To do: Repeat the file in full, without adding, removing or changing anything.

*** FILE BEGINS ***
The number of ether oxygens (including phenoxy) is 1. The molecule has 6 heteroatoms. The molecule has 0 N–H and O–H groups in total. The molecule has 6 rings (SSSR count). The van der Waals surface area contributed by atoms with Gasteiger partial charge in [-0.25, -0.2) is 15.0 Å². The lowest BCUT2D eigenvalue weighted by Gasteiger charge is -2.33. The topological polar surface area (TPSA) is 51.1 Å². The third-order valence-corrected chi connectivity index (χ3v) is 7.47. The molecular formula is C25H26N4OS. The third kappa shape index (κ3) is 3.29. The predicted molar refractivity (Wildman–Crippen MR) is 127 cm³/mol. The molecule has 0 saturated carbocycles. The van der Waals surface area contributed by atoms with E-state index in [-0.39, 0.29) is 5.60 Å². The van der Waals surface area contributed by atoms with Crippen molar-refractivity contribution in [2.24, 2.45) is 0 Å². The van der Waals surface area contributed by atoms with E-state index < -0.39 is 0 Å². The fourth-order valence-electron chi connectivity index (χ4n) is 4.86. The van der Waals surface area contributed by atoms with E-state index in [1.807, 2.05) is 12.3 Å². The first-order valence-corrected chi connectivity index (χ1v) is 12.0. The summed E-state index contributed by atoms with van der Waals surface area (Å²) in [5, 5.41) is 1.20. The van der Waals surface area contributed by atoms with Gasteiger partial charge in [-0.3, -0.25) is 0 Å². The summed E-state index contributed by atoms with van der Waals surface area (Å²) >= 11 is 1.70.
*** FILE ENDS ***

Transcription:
The number of ether oxygens (including phenoxy) is 1. The molecule has 6 heteroatoms. The molecule has 0 N–H and O–H groups in total. The molecule has 6 rings (SSSR count). The van der Waals surface area contributed by atoms with Gasteiger partial charge in [-0.25, -0.2) is 15.0 Å². The lowest BCUT2D eigenvalue weighted by Gasteiger charge is -2.33. The topological polar surface area (TPSA) is 51.1 Å². The third-order valence-corrected chi connectivity index (χ3v) is 7.47. The molecular formula is C25H26N4OS. The third kappa shape index (κ3) is 3.29. The predicted molar refractivity (Wildman–Crippen MR) is 127 cm³/mol. The molecule has 0 saturated carbocycles. The van der Waals surface area contributed by atoms with E-state index in [-0.39, 0.29) is 5.60 Å². The van der Waals surface area contributed by atoms with Crippen molar-refractivity contribution in [2.24, 2.45) is 0 Å². The van der Waals surface area contributed by atoms with E-state index < -0.39 is 0 Å². The fourth-order valence-electron chi connectivity index (χ4n) is 4.86. The van der Waals surface area contributed by atoms with E-state index in [1.807, 2.05) is 12.3 Å². The first-order valence-corrected chi connectivity index (χ1v) is 12.0. The summed E-state index contributed by atoms with van der Waals surface area (Å²) in [5, 5.41) is 1.20. The van der Waals surface area contributed by atoms with Gasteiger partial charge in [-0.3, -0.25) is 0 Å². The summed E-state index contributed by atoms with van der Waals surface area (Å²) >= 11 is 1.70.